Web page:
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Mark Mandell-Brown, MD, details his treatment protocol for addressing female to male breast reduction surgically and through minimally invasive procedures.
Chest masculinization, or top surgery, is the most common operation performed for gender affirmation, according to the findings of a 2020 study published in Plastic and Reconstructive Surgery.1
Gender affirming surgery can help transgender patients with gender dysphoria feel more comfortable in their bodies. In addition, results from a 2021 survey show the surgery have been associated with decreased rates of mental health disorders and improved psychosocial function.2,3
Patient demand for female to male breast reduction is increasing, says cosmetic surgeon Mark Mandell-Brown, MD, who recently talked with Aesthetic Authority® about treatment options, surgical protocols, and his experience with the procedure.4
“Realistically, we are reducing the breasts and there are different ways of doing that,” says Mandell-Brown, president of the American Academy of Cosmetic Surgery, and a triple board-certified cosmetic surgeon at Mandell-Brown Plastic Surgery Center in Cincinnati, Ohio. “As a surgeon, you have to approach it in a stepwise fashion.”
Mandell-Brown often recommends liposuction as a standalone treatment for patients with small breasts—an A or B cup, potentially a small C—and no ptosis, or breast sagging.
“If the patient has a larger areola, we remove some of the areola in a circular fashion. We make 2 incisions, an outer circle and an inner circle, and remove the excess areola or breast skin. Then we close the outer and inner circle,” he says.
There are 3 categories of breast ptosis. The first category is nipples that are on the breast fold level—when one puts a finger under the breast on the crease—with minimal sagging. The second category is nipples that fall below that line. Nipples that point downward toward the ground are considered to be category 3 ptosis.
To address sagging, Mandell-Brown often uses Renuvion (Apyx Medical), which delivers helium plasma and radiofrequency energy to provide controlled coagulation and contraction of soft tissue. The small entry points and reduced pain result in shorter recovery times and minimal scarring.5
“We use Renuvion in combination with liposuction,” he says. “Often that will shrink the breast down, making it more compatible with a male breast.”
Whether using liposuction as monotherapy or combination therapy, Mandell-Brown says his goal is to use minimally invasive options when possible. These, for example, limit incisions to 2-mm openings on each breast. When reducing larger breasts, he often uses a 2-step approach. The first step involves the previously discussed procedures for smaller breasts.
“We see how much the tissues contract,” Mandell-Brown says. “I would say 80% of patients are happy with [the initial] stage.”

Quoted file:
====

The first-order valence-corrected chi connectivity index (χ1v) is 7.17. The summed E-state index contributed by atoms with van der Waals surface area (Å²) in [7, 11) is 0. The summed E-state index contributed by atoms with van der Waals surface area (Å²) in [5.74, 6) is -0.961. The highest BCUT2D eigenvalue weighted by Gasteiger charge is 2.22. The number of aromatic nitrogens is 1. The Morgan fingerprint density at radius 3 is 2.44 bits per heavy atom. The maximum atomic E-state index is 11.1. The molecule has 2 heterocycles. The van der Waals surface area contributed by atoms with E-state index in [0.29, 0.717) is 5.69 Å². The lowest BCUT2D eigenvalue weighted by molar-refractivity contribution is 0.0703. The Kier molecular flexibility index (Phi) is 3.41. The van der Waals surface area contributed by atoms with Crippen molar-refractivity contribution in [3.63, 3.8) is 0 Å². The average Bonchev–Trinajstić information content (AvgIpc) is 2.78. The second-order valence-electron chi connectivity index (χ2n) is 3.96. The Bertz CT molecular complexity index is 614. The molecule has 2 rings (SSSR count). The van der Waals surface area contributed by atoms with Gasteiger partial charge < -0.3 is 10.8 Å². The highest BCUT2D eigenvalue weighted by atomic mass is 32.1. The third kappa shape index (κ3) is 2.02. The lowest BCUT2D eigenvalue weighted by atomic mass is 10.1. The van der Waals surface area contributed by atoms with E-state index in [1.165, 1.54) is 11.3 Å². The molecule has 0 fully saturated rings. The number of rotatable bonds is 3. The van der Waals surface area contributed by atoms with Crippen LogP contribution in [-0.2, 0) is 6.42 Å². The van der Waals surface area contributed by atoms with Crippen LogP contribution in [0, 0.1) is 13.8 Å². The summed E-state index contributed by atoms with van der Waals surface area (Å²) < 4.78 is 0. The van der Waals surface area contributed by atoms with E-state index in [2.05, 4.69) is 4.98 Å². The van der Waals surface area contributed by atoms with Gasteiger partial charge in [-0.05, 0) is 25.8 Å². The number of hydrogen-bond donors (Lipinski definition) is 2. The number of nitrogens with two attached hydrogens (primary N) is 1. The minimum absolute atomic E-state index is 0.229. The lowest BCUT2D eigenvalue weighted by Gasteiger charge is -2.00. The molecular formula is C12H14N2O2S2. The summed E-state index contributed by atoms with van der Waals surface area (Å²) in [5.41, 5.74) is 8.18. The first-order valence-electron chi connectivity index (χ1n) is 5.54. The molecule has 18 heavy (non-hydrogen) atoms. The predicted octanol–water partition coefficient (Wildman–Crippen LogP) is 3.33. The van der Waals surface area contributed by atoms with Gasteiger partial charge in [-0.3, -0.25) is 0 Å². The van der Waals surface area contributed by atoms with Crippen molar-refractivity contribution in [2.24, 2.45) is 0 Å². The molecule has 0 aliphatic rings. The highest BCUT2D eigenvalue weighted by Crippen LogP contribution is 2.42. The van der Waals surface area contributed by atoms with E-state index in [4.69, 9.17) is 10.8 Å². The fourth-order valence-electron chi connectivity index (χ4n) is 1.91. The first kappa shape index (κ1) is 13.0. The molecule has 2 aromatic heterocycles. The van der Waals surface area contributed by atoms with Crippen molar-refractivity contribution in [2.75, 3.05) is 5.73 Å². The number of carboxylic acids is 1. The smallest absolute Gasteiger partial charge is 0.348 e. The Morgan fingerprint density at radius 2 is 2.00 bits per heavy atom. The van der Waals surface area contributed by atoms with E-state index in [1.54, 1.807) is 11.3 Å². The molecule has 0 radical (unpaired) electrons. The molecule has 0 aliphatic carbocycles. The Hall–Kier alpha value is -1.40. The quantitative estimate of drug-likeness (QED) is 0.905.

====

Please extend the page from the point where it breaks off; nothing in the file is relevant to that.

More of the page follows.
If patients are not yet satisfied, he fine tunes results with either more liposuction or additional reduction around the areola in a circular fashion. Patients with very large breasts—a D cup or larger and class 3 ptosis—might be candidates for a “double incision” technique.
“A double incision technique is where we make an incision along that breast fold and then have the patient flex,” he explains. “The upper [flexed] portion shows you where the border of the pectoralis muscle is. You make a separate incision there and remove that tissue between the 2 horizontal lines.”
On men, the nipple/areola sits off to the outer third of the chest and is smaller when compared to that of a cisgender woman.
“For the male, if you divide the collar bone into thirds, it should be between the middle and the outer third and should be just at the border of the pectoralis muscle,” Mandell-Brown says. “The nipple and areola should be about 2 cm wide as opposed to [that of] most females, which is about 4 cm wide.”
Mandell-Brown advises his breast surgery patients to avoid aspirin and acetaminophen, fish oil, and vitamin E, all of which promote bleeding. Nipple and areola numbness can occur temporarily but is rarely permanent when using a keyhole or periareolar technique.6 However, performing a free areola or nipple graft causes permanent numbness to the area, which Mandell-Brown prefers to avoid.
“With the free areola or nipple graft you are actually taking off the areola, setting it aside, reducing the breast and then sewing it back on with what we call bolster dressing, which holds it in place,” he says. “With that technique, you do have 100% loss of sensation.”
Scarring is another major factor. Mandell-Brown notes that he makes every attempt to minimize scarring because breast reduction surgery scars can be aesthetically disabling.
In general, patients transitioning have a high satisfaction rate and tend to be grateful, he says. Most of those who come to Mandell-Brown’s Cincinnati practice for female-to-male top surgery are from 26 to 38 years old.
Performing chest masculinization has been a satisfying part of practice for Mandell-Brown, but he recommends that surgeons first check with patients’ endocrinologists and/or psychologists to make sure patients are ready both emotionally and physically for the change.